Engineering scientists within N8 AgriFood are calling for a fundamental rethink in how agri-tech is taught and understood if the UK is to avoid being left behind in the global Green Revolution.
A new generation of hybrid biologist-engineers needs to be created in order for precision agriculture to truly hit mainstream farming, with a requirement for Government and industry to join forces to fund specialised training programmes.
Precision agriculture has widely been regarded as a solution to many of the challenges facing the farming sector as food producers look to feed a growing global population amid extreme weather due to climate change and an increase in the tolerance of pests and weeds with an equally increasing level of regulation to protect the environment.
However, advances in agri-technologies to automate and robotise aspects of the farming process have so far been limited to high value, but low volume sectors such as horticulture or soft fruit production.
Scientists within N8 AgriFood argue that in order for Artificial Intelligence and Smart Tech to hit large scale farming of broadacre crops, such a cereals, there needs to be a paradigm shift in their capabilities.
Professor Bruce Grieve, N8 AgriFood’s chair in Agri Sensors & Electronics, and a director at the University of Manchester’s Electrical and Electronic Engineering,said: “What we have been arguing is that for precision agriculture to truly hit the mainstream (i.e. to make a major impact in broadacre cereals farming, etc., and not just specialty crops), there needs to be a number of policy changes to the way the discipline is both taught and understood by the industry.
“That is, moving away from engineering solutions alone to ones where engineers and biologists have a complementary understanding of the opportunities offered by either approach and so can co-deliver the next generation of technologies.”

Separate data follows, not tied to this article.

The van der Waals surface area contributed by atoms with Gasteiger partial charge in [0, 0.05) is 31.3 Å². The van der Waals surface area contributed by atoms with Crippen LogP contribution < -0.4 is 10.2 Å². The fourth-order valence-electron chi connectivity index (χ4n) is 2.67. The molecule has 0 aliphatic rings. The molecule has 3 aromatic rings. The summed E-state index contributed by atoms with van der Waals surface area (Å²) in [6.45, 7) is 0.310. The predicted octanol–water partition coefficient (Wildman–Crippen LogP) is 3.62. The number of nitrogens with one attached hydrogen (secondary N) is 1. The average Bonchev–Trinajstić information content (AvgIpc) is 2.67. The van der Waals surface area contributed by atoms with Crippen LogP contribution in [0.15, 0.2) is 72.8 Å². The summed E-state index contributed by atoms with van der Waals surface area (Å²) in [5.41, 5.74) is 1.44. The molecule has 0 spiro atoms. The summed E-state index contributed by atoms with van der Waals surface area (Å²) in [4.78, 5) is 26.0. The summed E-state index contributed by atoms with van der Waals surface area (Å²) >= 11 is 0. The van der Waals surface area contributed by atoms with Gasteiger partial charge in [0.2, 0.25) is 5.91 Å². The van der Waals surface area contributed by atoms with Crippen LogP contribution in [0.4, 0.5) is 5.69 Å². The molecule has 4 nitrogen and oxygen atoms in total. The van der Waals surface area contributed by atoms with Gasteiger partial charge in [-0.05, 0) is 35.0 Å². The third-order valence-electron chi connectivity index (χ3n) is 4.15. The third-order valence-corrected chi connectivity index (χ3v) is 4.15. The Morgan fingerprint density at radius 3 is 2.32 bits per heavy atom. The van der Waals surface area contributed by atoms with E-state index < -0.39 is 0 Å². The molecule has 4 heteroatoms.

Professor Grieve’s calls have been made in a paper, published in Global Food Security journal, which outlines recommendations to encourage AI enabled Smart Technologies to impact across all sectors of global agriculture.
The paper, co-authored by Professor Grieve, states: “For broadacre crops a wholly new approach is necessary, requiring the establishment of an integrated biology and physical engineering infrastructure, which can work in harmony with current breeding, chemistry and agronomic solutions.
“First and foremost is the need to create a cohort of physical engineering graduates who also have adequate familiarity with biological concepts and agronomy, and vice-versa for a complementary cohort of biology graduates to be trained to have an appreciation of the possibilities offered by relevant elements of engineering and AI.
“To deliver this there are a number of major and interlinked challenges that need to be addressed, namely enabling investment, professional education and regulatory or policy constraints.”
Recommendations laid out in the paper include a joined up programme of Government and industry investment which links different levels of technology development, as well as extending research in the sociological and psychological factors influencing the uptake of any new Smart Technology concepts by the agricultural sector. Aligned to this is recommendations for Government subsidies to support the transition of the developed smart sensing, AI and robotics technologies into the mainstream sector so that the commercial and environmental benefits can be realised quickly, beyond the early-adopter farmers.
Alongside the investment policy changes, the Paper cites the potential within governments to adapt the regulatory environment to reflect the capabilities of the new technologies, covering chemical regulation and the need for national and international standards on the format of intelligent autonomous agri sensing and robotic systems.
The challenges to Government and industry laid out in the paper have been backed by The Institution of Agricultural Engineers (IAgrE).
Alastair Taylor, IAgrE CEO commented: “As an Agricultural Engineer I have always viewed myself as multi disciplinary with the need to engage with aspects of chemistry and biology, and as such, have always been critical of the silo mentality espoused by so many disciplines but the advent of Agri-tech means that we must work differently and let go.
“We must learn to connect engineers, technologist and scientists in a different way and the starting point has to be universities and the research community who need to revisit the way they link the disciplines in a new way. We have to do this is we are to achieve global food security.”
Read Professor Grieve’s paper “The challenges posed by global broadacre crops in delivering smart agri-robotic solutions: A fundamental rethink is required” HERE